NAIROBI — The U.S. Embassy in Uganda has refuted claims that changes to the way the U.S. doles out funding in response to the country’s new Anti-Homosexuality Act have negatively affected health care and other services, in a statement issued Friday.
“We note the frequent statements from political and other leaders that the U.S. is cutting assistance to Ugandans in urgent need of health services,” said the statement. “This is patently false.”
The statement, entitled “No changes to U.S. assistance to Uganda,” follows news last weekend of the first concrete changes to U.S. funding in response to the law, which imposes up to a lifetime sentence for homosexuality and criminalizes LGBT rights advocacy. They included the diversion of $6.4 million from the Inter-Religious Council of Uganda, a coalition of denominations that deliver HIV services but were vocal supporters of the law, and the redirection of $3 million to promote “tourism and biodiversity” from the Ugandan government to NGOs.
“Speaking for the United States, let us be clear; none of the announced changes in U.S. assistance affects essential care and treatment in our health services, our extensive agriculture programming, or our initiatives in democracy and governance,” reads the embassy statement. “The American people continue to provide over $700 million in assistance to the people of Uganda annually — more than any other donor…. Our commitment to support the needs of the Ugandan people remains strong, just as it has for the last fifty years.”
The statement came one day after a meeting of Uganda’s Joint Parliamentary Committee of Health, during which lawmakers reportedly discussed creating a fund as a backup to pay for anti-retroviral treatment in case donors withdraw funds for HIV programs over the new law.
Also Friday, European Union officials met with government officials in Uganda to discuss the Anti-Homosexuality Act, possibly including changes to aid. Denmark and the Netherlands have already suspended bilateral aid in response to the law.
Here’s the U.S. Embassy statement:
March 28, 2014
STATEMENT BY U.S. MISSION UGANDA – No changes in U.S. Assistance to Uganda
We have seen several reports alleging that recent decisions by donors have directly affected services in health, agriculture, and election funding. Speaking for the United States, let us be clear; none of the announced changes in U.S. assistance affects essential care and treatment in our health services, our extensive agriculture programming, or our initiatives in democracy and governance. Nor do they hinder any other program central to our shared vision of a peaceful, prosperous, healthy, and democratic Uganda.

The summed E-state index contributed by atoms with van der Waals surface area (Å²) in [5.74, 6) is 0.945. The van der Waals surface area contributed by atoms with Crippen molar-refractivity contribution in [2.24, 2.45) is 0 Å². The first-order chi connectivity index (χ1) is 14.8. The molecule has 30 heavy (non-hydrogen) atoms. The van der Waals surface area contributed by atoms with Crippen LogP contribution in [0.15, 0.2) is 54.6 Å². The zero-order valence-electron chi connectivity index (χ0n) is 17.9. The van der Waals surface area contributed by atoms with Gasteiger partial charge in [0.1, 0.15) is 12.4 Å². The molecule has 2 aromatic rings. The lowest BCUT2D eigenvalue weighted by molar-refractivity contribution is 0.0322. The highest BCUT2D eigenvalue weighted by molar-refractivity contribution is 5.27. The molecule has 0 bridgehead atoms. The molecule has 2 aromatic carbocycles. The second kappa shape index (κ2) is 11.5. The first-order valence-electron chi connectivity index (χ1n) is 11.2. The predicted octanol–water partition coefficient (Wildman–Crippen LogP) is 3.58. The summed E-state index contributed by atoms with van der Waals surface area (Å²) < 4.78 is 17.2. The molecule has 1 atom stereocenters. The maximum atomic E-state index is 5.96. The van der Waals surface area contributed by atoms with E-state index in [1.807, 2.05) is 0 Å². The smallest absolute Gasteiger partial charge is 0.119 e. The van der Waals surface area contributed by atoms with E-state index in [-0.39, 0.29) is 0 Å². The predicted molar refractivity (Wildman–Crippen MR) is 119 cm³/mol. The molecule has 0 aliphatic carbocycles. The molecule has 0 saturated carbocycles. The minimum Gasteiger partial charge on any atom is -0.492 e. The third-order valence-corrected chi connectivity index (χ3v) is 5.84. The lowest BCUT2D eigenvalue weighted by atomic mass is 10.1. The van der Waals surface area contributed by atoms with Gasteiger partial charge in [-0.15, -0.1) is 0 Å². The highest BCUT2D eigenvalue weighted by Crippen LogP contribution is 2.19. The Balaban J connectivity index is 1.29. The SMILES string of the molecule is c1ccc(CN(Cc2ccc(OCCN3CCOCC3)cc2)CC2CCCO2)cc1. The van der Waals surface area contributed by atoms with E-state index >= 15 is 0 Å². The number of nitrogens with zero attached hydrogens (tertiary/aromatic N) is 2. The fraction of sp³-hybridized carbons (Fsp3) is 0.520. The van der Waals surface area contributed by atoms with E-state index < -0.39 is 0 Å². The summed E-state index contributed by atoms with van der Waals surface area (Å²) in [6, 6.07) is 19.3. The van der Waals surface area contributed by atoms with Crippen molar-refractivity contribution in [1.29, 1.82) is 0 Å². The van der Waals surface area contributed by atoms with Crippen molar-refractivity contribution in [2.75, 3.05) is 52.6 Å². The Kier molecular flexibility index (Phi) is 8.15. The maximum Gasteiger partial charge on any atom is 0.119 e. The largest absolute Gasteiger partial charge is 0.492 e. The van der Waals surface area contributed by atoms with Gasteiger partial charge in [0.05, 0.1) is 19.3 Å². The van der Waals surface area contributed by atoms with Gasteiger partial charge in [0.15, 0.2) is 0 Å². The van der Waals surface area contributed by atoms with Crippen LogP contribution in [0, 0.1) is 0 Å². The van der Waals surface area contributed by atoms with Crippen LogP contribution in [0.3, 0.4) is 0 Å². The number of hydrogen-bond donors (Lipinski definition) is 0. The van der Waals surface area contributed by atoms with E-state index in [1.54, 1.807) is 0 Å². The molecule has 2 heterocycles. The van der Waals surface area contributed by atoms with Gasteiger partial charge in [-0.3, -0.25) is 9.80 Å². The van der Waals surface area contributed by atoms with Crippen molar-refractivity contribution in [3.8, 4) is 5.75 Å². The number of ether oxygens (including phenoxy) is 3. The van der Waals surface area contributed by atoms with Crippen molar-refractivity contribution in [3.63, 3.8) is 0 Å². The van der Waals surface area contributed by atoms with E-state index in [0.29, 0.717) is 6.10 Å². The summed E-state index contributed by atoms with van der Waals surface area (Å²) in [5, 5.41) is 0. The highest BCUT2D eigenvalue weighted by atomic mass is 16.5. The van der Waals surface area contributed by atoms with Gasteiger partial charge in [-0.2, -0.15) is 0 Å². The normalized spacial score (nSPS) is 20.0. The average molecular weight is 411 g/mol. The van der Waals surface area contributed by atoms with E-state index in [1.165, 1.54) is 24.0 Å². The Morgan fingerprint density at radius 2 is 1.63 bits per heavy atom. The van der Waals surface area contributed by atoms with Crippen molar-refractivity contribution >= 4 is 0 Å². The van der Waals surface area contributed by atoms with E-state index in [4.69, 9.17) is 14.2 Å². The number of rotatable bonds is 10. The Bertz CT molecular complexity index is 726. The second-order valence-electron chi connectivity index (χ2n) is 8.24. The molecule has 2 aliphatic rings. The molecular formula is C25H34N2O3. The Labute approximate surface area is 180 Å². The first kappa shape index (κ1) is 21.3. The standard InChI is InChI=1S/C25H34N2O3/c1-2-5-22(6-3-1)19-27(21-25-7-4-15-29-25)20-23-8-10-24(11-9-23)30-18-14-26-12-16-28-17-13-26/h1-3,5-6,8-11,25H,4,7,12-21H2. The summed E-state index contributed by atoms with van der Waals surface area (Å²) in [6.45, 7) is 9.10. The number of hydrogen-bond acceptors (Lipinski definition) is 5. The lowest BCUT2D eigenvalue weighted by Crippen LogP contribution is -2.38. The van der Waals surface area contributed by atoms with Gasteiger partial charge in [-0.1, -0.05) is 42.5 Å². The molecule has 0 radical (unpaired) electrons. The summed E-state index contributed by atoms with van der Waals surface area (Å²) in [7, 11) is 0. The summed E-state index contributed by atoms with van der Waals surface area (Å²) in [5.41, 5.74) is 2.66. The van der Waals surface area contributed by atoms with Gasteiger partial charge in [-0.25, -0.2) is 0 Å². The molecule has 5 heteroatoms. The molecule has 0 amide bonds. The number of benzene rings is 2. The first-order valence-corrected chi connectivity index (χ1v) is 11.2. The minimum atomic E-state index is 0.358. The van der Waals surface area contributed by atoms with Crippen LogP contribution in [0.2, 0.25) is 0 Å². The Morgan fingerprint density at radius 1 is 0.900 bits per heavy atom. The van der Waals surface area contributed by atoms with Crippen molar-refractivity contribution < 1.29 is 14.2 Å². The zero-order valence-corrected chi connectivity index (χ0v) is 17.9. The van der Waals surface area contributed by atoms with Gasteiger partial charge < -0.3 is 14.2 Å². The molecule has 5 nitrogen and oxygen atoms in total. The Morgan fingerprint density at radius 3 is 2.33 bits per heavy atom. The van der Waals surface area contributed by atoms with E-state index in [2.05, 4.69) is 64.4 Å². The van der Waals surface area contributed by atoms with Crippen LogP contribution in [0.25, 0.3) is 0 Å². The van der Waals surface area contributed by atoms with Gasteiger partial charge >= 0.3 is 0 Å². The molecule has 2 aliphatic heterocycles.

The American people continue to provide over $700 million in assistance to the people of Uganda annually - more than any other donor. Virtually none of this money goes to the government. It goes to our implementing partners who use it to provide direct services to the people most in need. Our commitment to support the needs of the Ugandan people remains strong, just as it has for the last fifty years.
We note the frequent statements from political and other leaders that the U.S. is cutting assistance to Ugandans in urgent need of health services. This is patently false. On behalf of the American people, we provide nearly eighty percent of the national HIV response in Uganda. We support the life-saving, anti-retroviral therapy (ART) of over half-a million Ugandans – over eighty percent of all citizens on ART in Uganda. There has been no other realistic source of funds for this treatment, and without it, people will die.
We believe deeply that Uganda’s economic future must be strongly rooted in its tremendous agricultural potential. That is why President Obama’s Feed the Future program - which remains fully funded - is the single-largest donor-funded agriculture program in Uganda. Over one-quarter of a million members of 5,600 farmer and producer organizations are benefitting right now from the training and improved technology Feed the Future provides.
Our democracy and governance programs are central to our work around the world, and Uganda is no different. As we have for years, we continue to work with actors across the Ugandan political spectrum in non-partisan ways to promote democratic principles and to help ensure free, fair and credible elections and that all Ugandans can enjoy the basic freedoms and universal rights that come with being a member of the international community. And, as long as we have a viable partnership, we intend to provide further assistance to help ensure that future elections are also free, fair, and credible.
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